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  • What Made Martin Luther King Famous?

    Q: What Made Martin Luther King Famous?

    A: Martin Luther King's leadership and belief in peaceful protesting during the Civil Rights Movement made him famous. In addition, King is famous for his "I Have a Dream" speech. Dr. King is also known for organizing the Selma to Montgomery March and the March on Washington. These events proved to be pivotal moments in the Civil Rights Movement.
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  • What Was the Average Weekly Pay for a Female Factory Worker in 1944?

    Q: What Was the Average Weekly Pay for a Female Factory Worker in 1944?

    A: In 1944, a female worker in a factory earned approximately $32.21 per week. In contrast, a male factory worker made around $54.65 weekly. In modern times, that equals about $430 per week for women and $730 weekly for men.
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  • Where Do Native Americans Live?

    Q: Where Do Native Americans Live?

    A: Many Native Americans live on reservations located in several of the Southwestern and Midwestern states. Some Natives, however, have fully integrated into contemporary American society and live in metropolitan cities.
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  • What Were Iroquois Canoes?

    Q: What Were Iroquois Canoes?

    A: Iroquois canoes were water vessels made out of elm bark or a hollowed-out log. Though most styles of Native-American canoes were built to be light and swift, Iroquois canoes could be very long, as much as 30 feet in length. They could carry a passenger load of 18 people.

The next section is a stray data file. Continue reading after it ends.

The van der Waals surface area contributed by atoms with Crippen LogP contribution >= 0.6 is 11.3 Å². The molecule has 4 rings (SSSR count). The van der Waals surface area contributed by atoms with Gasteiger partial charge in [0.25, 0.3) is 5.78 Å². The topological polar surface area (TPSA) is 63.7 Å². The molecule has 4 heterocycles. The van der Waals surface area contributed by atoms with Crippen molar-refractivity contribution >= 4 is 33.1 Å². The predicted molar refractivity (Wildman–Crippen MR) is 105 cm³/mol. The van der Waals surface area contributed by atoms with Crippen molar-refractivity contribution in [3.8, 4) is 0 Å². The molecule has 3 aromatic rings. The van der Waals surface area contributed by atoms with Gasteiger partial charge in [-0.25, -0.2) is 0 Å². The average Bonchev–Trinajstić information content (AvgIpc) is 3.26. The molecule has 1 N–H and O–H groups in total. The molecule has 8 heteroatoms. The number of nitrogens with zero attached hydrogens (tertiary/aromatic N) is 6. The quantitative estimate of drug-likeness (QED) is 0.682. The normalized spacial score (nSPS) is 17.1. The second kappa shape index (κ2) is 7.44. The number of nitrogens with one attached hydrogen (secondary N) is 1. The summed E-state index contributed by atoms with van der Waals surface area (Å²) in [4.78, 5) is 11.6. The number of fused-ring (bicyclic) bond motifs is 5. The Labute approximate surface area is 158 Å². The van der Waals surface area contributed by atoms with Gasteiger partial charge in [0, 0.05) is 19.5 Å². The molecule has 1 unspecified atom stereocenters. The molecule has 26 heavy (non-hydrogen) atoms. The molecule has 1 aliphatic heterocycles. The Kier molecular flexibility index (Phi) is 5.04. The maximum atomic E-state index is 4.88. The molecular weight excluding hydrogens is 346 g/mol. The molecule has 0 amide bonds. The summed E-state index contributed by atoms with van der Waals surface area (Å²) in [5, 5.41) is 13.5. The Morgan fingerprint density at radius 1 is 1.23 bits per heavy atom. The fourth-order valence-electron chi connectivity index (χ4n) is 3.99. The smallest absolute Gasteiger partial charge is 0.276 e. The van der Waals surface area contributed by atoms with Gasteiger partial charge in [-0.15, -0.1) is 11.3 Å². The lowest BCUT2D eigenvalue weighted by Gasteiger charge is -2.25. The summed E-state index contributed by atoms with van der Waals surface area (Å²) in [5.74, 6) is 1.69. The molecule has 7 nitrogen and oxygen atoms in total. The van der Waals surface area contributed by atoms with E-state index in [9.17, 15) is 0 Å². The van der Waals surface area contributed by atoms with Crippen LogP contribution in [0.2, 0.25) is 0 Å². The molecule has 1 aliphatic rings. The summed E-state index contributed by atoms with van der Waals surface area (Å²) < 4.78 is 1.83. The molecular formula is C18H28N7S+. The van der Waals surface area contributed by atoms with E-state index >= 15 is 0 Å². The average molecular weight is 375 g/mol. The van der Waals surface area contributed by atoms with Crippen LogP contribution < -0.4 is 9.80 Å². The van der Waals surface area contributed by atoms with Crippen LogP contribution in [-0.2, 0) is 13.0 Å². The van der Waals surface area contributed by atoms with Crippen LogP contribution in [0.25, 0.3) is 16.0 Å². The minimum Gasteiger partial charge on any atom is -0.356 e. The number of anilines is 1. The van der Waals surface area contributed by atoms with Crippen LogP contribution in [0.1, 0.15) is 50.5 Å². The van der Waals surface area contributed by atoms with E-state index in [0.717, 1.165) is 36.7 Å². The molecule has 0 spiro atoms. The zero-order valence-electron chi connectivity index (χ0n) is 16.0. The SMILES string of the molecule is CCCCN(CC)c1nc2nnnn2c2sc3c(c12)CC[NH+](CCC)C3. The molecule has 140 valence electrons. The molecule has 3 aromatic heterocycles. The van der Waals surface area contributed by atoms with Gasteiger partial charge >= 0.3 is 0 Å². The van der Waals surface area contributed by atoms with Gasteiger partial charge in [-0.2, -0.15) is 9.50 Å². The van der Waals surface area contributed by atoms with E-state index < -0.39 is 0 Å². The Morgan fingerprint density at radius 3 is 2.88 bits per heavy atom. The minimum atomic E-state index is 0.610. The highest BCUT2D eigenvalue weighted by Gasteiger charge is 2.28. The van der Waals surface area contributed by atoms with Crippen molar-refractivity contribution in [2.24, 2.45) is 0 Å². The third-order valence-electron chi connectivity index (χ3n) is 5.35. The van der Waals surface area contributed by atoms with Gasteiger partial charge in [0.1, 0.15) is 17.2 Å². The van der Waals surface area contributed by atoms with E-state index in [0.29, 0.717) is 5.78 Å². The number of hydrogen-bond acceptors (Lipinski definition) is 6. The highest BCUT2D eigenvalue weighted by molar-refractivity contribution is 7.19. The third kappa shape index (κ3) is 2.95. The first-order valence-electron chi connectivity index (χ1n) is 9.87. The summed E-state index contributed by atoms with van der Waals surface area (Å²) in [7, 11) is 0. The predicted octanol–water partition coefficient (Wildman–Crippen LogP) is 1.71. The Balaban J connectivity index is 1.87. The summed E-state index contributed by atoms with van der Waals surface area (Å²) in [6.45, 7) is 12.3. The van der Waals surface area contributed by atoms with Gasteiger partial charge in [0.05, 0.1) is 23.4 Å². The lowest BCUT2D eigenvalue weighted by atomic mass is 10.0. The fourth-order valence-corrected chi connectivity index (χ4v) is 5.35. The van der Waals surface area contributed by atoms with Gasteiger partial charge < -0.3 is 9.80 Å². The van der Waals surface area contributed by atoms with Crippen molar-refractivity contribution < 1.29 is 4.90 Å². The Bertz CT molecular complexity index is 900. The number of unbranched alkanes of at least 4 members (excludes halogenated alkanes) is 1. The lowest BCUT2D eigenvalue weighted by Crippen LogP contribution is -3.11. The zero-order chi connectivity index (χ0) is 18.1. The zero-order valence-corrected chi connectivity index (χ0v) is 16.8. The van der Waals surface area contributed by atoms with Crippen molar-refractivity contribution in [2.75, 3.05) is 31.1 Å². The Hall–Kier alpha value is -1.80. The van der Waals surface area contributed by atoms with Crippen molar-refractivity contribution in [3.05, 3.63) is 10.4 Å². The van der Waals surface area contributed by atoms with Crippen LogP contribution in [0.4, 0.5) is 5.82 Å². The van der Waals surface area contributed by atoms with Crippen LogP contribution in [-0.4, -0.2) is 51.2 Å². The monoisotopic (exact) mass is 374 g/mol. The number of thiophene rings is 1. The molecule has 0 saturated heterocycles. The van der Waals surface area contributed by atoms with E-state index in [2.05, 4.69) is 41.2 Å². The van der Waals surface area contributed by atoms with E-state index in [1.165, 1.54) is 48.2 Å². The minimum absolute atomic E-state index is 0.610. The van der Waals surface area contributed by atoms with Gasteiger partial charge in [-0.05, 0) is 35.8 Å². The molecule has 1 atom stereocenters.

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  • What Did the Indians Teach the Pilgrims to Plant?

    Q: What Did the Indians Teach the Pilgrims to Plant?

    A: According to the Plimouth Plantation, the Wampanoag tribe taught the Pilgrims how to grow Indian corn. Indian corn is a different variety of corn than the type that is familiar to most Americans.
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  • Why Did Hamilton Support the National Bank?

    Q: Why Did Hamilton Support the National Bank?

    A: Alexander Hamilton supported a national bank because the United States needed some way to recovery financially after the Revolutionary War. At the time, the United States had no common currency. The creation of a national bank would facilitate the creation of a common currency.
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  • Who Ran Against Kennedy in the 1960 Election?